More than $300K in Hope Scholarship funds used at out-of-state schools
Legislation that created the state’s broad education savings account program didn’t restrict or require the education providers to be located in West Virginia
More than $300,000 in Hope Scholarship funds have been used at out-of-state schools that border West Virginia. (Lexi Browning | West Virginia Watch)
More than $300,000 in Hope Scholarship funds, which provide money for kids for private school or homeschooling, have been used at out-of-state schools that border West Virginia.
The Hope Scholarship, launched in 2021, gives West Virginia students roughly $4,400 per student in taxpayer money that would otherwise go to public schools to use for private schools, homeschooling and more.
Last year, more than 2,300 students were awarded the scholarship funds. Around $10.4 million was allocated for the Hope Scholarship in its first year; out-of-state spending for education accounted for about 3% of those funds, according to the State Treasurer’s Office.
The State Treasurer’s Office shared the financial data with West Virginia Watch.
West Virginia Center on Budget and Policy Executive Director Kelly Allen obtained her own records about the Hope Scholarship’s use through public records requests. She said the out-of-state spending data raised serious concerns about the lack of transparency around the program, which is the nation’s broadest education savings account program.
There’s no public reporting required, she noted.
“Of the nearly $6 million that went to non-public schools, we saw that hundreds of thousands went outside of the state,” she said. “So far, the only information that has been reported is the number of students [enrolled].”
State Treasurer Riley Moore, who is also chairman of the Hope Scholarship Board, said the program opens up educational opportunities to students who might otherwise not have been able to afford them.
“It’s essential in West Virginia that we allow middle and lower-income families the same opportunities to find the educational opportunities that best suit their child. That’s what the Hope Scholarship does and I think often gets overlooked in the policy debates,” he said.
According to the data from his office, education providers in Maryland received more than $117,600 last school year. In Pennsylvania, a private, Christian school received more than $42,400.
The Millard School, a private, Christian school in Louisa, Kentucky, has a prominent page on its website sharing information about the Hope Scholarship and how to apply.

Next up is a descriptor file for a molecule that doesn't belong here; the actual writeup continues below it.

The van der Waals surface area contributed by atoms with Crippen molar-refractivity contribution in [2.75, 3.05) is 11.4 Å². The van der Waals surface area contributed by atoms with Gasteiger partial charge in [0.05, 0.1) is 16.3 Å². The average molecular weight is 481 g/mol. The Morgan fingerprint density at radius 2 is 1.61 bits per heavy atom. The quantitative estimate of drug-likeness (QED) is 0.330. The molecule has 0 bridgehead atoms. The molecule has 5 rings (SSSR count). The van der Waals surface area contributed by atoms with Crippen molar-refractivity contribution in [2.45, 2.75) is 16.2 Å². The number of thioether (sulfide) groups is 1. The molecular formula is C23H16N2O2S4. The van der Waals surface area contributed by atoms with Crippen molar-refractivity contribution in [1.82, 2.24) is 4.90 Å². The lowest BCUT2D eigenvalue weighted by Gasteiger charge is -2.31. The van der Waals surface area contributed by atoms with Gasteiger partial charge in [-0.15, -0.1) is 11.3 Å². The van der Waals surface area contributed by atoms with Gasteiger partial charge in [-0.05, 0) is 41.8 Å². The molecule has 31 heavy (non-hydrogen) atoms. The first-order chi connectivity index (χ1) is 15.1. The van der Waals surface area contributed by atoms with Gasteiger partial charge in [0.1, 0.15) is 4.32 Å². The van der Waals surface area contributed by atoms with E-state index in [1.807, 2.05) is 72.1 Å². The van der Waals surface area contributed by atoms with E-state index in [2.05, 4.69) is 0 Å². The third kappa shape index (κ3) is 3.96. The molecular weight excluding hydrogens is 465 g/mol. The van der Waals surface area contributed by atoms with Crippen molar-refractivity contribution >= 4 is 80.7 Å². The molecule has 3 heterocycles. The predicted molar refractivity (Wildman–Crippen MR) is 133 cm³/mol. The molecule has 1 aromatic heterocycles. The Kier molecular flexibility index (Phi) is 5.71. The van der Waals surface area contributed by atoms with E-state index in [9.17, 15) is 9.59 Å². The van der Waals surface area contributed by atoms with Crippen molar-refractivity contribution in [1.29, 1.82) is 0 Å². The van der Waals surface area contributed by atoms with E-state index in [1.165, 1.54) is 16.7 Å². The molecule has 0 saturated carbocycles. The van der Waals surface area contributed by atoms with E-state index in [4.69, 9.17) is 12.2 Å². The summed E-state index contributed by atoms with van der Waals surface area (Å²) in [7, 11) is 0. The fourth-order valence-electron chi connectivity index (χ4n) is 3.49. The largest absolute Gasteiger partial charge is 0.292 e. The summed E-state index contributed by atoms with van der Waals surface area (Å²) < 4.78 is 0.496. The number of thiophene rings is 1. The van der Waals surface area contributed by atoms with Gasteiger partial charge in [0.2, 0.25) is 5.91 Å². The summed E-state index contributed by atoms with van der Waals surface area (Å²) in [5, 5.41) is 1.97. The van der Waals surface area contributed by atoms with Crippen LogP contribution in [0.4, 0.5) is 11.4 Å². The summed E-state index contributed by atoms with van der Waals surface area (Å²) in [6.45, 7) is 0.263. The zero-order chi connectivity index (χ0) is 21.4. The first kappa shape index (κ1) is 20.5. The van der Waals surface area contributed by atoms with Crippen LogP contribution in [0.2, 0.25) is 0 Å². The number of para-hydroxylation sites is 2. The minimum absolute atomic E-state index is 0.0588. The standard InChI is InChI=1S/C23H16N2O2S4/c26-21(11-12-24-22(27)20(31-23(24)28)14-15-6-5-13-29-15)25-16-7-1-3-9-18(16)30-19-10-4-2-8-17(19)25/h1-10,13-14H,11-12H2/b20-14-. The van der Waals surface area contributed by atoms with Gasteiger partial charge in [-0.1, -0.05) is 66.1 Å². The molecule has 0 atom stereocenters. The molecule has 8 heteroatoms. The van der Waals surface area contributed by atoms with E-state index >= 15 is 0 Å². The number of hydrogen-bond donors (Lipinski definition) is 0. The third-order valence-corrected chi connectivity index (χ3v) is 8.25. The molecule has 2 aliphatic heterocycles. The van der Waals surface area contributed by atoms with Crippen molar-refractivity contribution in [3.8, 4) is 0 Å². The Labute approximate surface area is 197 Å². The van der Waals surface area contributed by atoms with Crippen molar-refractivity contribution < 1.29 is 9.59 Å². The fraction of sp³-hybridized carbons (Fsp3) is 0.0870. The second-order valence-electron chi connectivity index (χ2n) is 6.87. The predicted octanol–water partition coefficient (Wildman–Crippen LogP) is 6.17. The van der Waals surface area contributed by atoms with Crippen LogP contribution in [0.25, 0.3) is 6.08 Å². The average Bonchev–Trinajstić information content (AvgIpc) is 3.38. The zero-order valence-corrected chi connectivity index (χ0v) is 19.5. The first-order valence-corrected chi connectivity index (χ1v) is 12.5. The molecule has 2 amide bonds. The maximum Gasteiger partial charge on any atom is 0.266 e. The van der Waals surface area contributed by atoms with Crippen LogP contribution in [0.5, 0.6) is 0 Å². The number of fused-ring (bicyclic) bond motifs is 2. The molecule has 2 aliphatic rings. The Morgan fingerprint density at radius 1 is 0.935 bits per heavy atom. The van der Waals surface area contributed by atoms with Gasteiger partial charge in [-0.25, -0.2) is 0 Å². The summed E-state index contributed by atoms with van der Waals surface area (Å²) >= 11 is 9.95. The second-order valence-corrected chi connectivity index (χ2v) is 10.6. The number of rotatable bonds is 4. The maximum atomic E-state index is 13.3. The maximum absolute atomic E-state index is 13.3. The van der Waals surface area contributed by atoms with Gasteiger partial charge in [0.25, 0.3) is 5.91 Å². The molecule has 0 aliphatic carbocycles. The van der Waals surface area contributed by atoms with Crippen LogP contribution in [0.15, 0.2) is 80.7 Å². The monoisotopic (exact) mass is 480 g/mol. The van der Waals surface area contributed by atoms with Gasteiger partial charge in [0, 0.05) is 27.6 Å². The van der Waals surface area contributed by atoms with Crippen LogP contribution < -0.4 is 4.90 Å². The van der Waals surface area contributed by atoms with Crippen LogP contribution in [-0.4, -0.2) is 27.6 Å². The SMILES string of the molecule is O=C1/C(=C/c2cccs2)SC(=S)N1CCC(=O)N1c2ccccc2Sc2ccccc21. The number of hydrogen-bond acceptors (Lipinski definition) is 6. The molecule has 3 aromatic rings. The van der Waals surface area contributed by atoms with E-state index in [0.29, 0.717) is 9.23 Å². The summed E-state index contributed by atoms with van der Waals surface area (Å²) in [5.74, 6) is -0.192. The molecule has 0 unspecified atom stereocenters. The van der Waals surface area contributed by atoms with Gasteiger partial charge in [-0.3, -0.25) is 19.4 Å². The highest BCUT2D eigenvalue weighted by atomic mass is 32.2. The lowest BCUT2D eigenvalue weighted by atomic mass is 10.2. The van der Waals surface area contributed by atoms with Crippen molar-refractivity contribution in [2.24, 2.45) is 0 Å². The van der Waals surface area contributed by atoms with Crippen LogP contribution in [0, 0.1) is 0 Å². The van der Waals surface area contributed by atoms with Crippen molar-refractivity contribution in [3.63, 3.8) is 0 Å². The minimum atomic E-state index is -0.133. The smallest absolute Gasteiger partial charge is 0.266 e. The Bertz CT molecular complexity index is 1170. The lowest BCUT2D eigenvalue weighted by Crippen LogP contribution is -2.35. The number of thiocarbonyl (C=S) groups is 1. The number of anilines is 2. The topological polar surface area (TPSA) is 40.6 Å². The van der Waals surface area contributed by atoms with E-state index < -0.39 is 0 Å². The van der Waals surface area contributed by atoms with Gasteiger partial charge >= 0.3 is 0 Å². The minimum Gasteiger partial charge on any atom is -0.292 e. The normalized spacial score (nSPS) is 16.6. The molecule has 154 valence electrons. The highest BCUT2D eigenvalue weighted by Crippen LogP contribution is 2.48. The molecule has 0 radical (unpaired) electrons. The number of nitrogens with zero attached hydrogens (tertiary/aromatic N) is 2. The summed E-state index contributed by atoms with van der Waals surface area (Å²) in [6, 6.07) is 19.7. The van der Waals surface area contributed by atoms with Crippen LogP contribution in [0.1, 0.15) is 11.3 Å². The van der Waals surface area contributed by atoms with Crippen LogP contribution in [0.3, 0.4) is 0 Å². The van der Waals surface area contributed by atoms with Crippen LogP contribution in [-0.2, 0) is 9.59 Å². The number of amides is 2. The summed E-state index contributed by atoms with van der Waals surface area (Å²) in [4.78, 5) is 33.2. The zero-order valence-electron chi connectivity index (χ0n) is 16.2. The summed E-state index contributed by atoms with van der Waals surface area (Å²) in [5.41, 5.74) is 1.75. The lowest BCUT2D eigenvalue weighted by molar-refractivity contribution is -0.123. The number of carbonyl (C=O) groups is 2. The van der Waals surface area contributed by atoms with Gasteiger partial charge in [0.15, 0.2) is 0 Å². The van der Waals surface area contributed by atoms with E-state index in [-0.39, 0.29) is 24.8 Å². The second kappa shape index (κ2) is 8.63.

Around $5,200 was paid to the school for this school year, according to information from the State Treasurer’s office.
The school did not respond to a request for comment.
Records from the State Treasurer’s office showed Mother of Divine Grace in Ojai, California, registered as an education provider with the Hope Scholarship but no students registered there.
Additionally, Allen said the data showed that $1.7 million in Hope Scholarship money went to non-accredited private schools. “These teachers aren’t required to have any certification,” Allen noted. “This is another [state] program that lacks all guardrails.”
The scholarship requires participants to annually submit either standardized test scores scoring above the 23rd percentile, or showing progress if below. Students can also submit a portfolio review by a certified teacher.
The Hope Scholarship program is on track to collect more than $22 million next year in tax-payer funds.
The program launched during the COVID-19 pandemic amid heightened scrutiny on public schools and how they were responding to the virus. The bill’s supporters argued for school choice and educational freedom in West Virginia, while its opponents said it would drain financial resources from public schools in one of the poorest states.
The Times West Virginian reported Aug. 26 that the number of Hope Scholarship students doubled this school year in Marion County, from around 70 last year to a little over 140 this year.
Scott Reider, treasurer for the Marion County School System, told the newspaper that the school district lost somewhere in the neighborhood of $300,000 to $350,000 from students who left the district to use Hope Scholarships.
The scholarship program currently has minimal requirements. First-time students, like kindergarteners, can be eligible immediately to apply. Older students, including those who have been homeschooled, have to enroll in a 45-day minimum period in public schools to become eligible.
“We’re proud to help empower these families with the ability to afford these opportunities,” Moore said.
After launching, the scholarship program faced legal challenges that briefly paused its implementation. In July 2022, three parents of West Virginia public school students filed a lawsuit against the Hope Scholarship program, lawmakers and others, saying the use of funds for private education was unconstitutional. A Kanawha County judge sided with the parents and blocked the state from launching the Hope Scholarship program.
The state Supreme Court of Appeals in October 2022 ruled that the program was constitutional and could continue. The scholarship program was up and running soon after.
Earlier this year, lawmakers expanded the scholarship’s use to include microschools, which are largely unregulated educational facilities which are a mix of homeschooling and private school. While they’re typically small in student size, the schools don’t have student limits.
Moore, who is running for U.S. Congress, said that he wants to expand the scholarship program by lengthening its enrollment period. Right now, families can only apply for the Hope Scholarship from March to May.
The program opens up to all eligible public, private and homeschool students by 2026.
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